Miani G. / Never give your life circumstances the power dictate who you are or will be in life

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I have been in foster care since 1998, basically, all my life considering I was born in 94. Growing up I suffered severe identity issues as a result of being immersed in an African American family while being of Puerto Rican descent. As a child, I had to work through much confusion regarding my racial background, cultural practices, and family dynamics. I always had to explain why I didn't look like my parents, why I couldn't speak Spanish, and why I sounded "black". I could never answer the questions being asked of me honestly because throughout my adolescence embarrassment forced me to keep the reality of being a foster kid to myself.

Learn to embrace your experience in foster care and inspire others by sharing them and never ever give your life circumstances the power dictate who you are or will be in life. By sharing my experiences, what they taught me, and how I will use those lessons to benefit others. I earned a significant amount in scholarships towards a BA from Syracuse University and even managed to convince the admission committee at DGSOM that I have what it take to succeed in their medical school.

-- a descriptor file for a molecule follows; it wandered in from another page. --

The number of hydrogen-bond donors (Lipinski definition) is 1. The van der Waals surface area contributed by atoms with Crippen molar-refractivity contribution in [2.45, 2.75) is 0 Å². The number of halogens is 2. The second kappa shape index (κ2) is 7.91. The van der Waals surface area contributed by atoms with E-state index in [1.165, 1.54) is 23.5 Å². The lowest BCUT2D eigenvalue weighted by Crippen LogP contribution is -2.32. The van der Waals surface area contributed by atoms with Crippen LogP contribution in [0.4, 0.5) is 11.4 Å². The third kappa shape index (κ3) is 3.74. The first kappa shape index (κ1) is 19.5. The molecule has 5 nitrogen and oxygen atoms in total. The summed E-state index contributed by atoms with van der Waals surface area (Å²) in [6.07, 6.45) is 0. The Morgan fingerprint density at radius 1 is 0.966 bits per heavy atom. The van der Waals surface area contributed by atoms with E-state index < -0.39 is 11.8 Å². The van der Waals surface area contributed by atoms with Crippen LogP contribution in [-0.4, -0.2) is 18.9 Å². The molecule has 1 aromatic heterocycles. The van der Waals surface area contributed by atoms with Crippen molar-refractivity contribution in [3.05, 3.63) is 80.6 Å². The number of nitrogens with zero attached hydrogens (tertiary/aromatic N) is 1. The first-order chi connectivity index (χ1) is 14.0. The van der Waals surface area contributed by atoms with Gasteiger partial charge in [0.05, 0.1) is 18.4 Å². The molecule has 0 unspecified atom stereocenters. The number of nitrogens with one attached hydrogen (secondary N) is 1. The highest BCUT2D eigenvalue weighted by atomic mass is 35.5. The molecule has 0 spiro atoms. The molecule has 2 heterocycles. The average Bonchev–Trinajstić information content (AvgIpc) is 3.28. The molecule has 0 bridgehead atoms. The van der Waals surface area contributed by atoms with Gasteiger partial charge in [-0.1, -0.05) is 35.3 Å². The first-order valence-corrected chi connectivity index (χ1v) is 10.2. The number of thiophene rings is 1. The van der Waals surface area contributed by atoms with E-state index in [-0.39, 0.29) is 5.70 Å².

The foster care system has taught me a lot. Poverty, mental illness, and drug abuse are no strangers to me; these were facets of everyday life in my foster home located in South Central Los Angeles. It broke my heart not knowing how to help the members of my community, I felt it was my personal responsibility to improve their living conditions. Whether it be God, destiny, fate, or some other higher power, I was allowed to enter foster care and grow up in the hood because I believe it was meant for me to experience those living conditions so that I could see firsthand where I could make an impact throughout my life.

My experience has resulted in my aspirations to become an exemplary role model and source of inspiration in my community. Through my life's work, I plan to alter the stigma associated with foster youth living in inner cities and promote a reputation that involves higher education and respectable professions.

I remained in the system until I was 21 under the AB12 bill. I aged out while in my junior year at Syracuse University, with the expectation of being able to fully support myself simply on the basis of age. What I needed most at that time was to be recognized as a young adult actively working towards goals so that she could, too, have a fulfilling life. I needed someone to recognize that the cut off age of 21 was 1 year too early and that having the stress of losing all financial support with one year left in school creates an unnecessary hardship.

Foster Nation